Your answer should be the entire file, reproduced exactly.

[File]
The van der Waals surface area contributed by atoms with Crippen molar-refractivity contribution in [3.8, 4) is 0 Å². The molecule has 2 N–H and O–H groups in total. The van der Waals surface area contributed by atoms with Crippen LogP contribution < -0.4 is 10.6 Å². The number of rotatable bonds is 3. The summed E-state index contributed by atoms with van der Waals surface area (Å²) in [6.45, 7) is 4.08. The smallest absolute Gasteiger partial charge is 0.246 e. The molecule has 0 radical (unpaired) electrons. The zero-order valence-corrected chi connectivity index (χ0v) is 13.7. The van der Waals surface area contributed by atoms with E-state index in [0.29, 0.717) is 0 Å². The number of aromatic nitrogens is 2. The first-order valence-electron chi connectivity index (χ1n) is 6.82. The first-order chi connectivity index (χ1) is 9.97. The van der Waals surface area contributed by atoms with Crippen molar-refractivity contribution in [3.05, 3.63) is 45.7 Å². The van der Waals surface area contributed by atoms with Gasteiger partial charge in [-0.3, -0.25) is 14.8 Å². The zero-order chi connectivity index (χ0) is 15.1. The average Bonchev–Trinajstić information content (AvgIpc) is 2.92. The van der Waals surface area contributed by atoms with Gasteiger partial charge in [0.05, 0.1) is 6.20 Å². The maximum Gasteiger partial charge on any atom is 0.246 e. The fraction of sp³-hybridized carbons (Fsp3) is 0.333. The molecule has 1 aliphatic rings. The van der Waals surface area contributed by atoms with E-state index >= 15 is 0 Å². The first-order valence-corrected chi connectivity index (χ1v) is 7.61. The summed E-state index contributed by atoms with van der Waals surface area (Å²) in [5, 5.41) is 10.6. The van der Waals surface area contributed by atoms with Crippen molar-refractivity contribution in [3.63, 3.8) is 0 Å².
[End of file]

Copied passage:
The van der Waals surface area contributed by atoms with Crippen molar-refractivity contribution in [3.8, 4) is 0 Å². The molecule has 2 N–H and O–H groups in total. The van der Waals surface area contributed by atoms with Crippen LogP contribution < -0.4 is 10.6 Å². The number of rotatable bonds is 3. The summed E-state index contributed by atoms with van der Waals surface area (Å²) in [6.45, 7) is 4.08. The smallest absolute Gasteiger partial charge is 0.246 e. The molecule has 0 radical (unpaired) electrons. The zero-order valence-corrected chi connectivity index (χ0v) is 13.7. The van der Waals surface area contributed by atoms with E-state index in [0.29, 0.717) is 0 Å². The number of aromatic nitrogens is 2. The first-order valence-electron chi connectivity index (χ1n) is 6.82. The first-order chi connectivity index (χ1) is 9.97. The van der Waals surface area contributed by atoms with Crippen molar-refractivity contribution in [3.05, 3.63) is 45.7 Å². The van der Waals surface area contributed by atoms with Gasteiger partial charge in [-0.3, -0.25) is 14.8 Å². The zero-order chi connectivity index (χ0) is 15.1. The average Bonchev–Trinajstić information content (AvgIpc) is 2.92. The van der Waals surface area contributed by atoms with Gasteiger partial charge in [0.05, 0.1) is 6.20 Å². The maximum Gasteiger partial charge on any atom is 0.246 e. The fraction of sp³-hybridized carbons (Fsp3) is 0.333. The molecule has 1 aliphatic rings. The van der Waals surface area contributed by atoms with E-state index >= 15 is 0 Å². The first-order valence-corrected chi connectivity index (χ1v) is 7.61. The summed E-state index contributed by atoms with van der Waals surface area (Å²) in [5, 5.41) is 10.6. The van der Waals surface area contributed by atoms with Crippen molar-refractivity contribution in [3.63, 3.8) is 0 Å².